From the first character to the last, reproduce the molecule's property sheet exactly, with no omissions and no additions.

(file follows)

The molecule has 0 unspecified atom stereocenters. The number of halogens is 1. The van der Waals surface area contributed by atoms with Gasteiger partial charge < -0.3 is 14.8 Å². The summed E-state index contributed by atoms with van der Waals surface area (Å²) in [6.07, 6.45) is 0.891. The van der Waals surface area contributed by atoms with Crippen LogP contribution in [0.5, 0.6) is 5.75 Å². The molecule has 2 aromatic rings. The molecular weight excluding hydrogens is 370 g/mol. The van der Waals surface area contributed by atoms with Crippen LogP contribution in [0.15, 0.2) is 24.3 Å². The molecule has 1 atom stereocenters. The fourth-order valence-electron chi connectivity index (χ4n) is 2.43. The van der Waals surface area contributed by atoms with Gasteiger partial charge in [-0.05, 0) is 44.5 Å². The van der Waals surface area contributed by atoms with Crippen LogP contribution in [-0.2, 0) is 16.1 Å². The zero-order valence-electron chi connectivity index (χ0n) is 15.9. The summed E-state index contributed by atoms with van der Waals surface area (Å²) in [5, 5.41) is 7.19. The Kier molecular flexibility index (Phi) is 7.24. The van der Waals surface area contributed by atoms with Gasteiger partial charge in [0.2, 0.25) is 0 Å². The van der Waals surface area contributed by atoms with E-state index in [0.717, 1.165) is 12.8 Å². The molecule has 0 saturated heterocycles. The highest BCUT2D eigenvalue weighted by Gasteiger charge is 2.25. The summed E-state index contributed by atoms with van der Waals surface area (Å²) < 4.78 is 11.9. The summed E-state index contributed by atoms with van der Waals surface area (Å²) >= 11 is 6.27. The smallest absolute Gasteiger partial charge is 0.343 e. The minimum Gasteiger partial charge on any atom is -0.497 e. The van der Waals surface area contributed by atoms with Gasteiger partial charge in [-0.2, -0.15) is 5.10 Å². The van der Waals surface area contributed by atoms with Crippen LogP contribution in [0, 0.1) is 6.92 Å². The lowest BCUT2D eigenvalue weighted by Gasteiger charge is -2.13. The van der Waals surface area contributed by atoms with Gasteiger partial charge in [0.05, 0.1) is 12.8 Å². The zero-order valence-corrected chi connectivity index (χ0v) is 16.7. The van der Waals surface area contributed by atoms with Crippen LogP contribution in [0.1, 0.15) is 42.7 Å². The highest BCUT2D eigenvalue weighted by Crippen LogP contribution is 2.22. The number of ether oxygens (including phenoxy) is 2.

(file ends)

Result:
The molecule has 0 unspecified atom stereocenters. The number of halogens is 1. The van der Waals surface area contributed by atoms with Gasteiger partial charge < -0.3 is 14.8 Å². The summed E-state index contributed by atoms with van der Waals surface area (Å²) in [6.07, 6.45) is 0.891. The van der Waals surface area contributed by atoms with Crippen LogP contribution in [0.5, 0.6) is 5.75 Å². The molecule has 2 aromatic rings. The molecular weight excluding hydrogens is 370 g/mol. The van der Waals surface area contributed by atoms with Crippen LogP contribution in [0.15, 0.2) is 24.3 Å². The molecule has 1 atom stereocenters. The fourth-order valence-electron chi connectivity index (χ4n) is 2.43. The van der Waals surface area contributed by atoms with Gasteiger partial charge in [-0.05, 0) is 44.5 Å². The van der Waals surface area contributed by atoms with Crippen LogP contribution in [-0.2, 0) is 16.1 Å². The zero-order valence-electron chi connectivity index (χ0n) is 15.9. The summed E-state index contributed by atoms with van der Waals surface area (Å²) in [5, 5.41) is 7.19. The Kier molecular flexibility index (Phi) is 7.24. The van der Waals surface area contributed by atoms with Gasteiger partial charge in [0.2, 0.25) is 0 Å². The van der Waals surface area contributed by atoms with E-state index in [0.717, 1.165) is 12.8 Å². The molecule has 0 saturated heterocycles. The highest BCUT2D eigenvalue weighted by Gasteiger charge is 2.25. The summed E-state index contributed by atoms with van der Waals surface area (Å²) < 4.78 is 11.9. The summed E-state index contributed by atoms with van der Waals surface area (Å²) >= 11 is 6.27. The smallest absolute Gasteiger partial charge is 0.343 e. The minimum Gasteiger partial charge on any atom is -0.497 e. The van der Waals surface area contributed by atoms with Gasteiger partial charge in [-0.2, -0.15) is 5.10 Å². The van der Waals surface area contributed by atoms with Crippen LogP contribution in [0, 0.1) is 6.92 Å². The lowest BCUT2D eigenvalue weighted by Gasteiger charge is -2.13. The van der Waals surface area contributed by atoms with Gasteiger partial charge in [0.05, 0.1) is 12.8 Å². The zero-order valence-corrected chi connectivity index (χ0v) is 16.7. The van der Waals surface area contributed by atoms with Crippen LogP contribution in [0.1, 0.15) is 42.7 Å². The highest BCUT2D eigenvalue weighted by Crippen LogP contribution is 2.22. The number of ether oxygens (including phenoxy) is 2.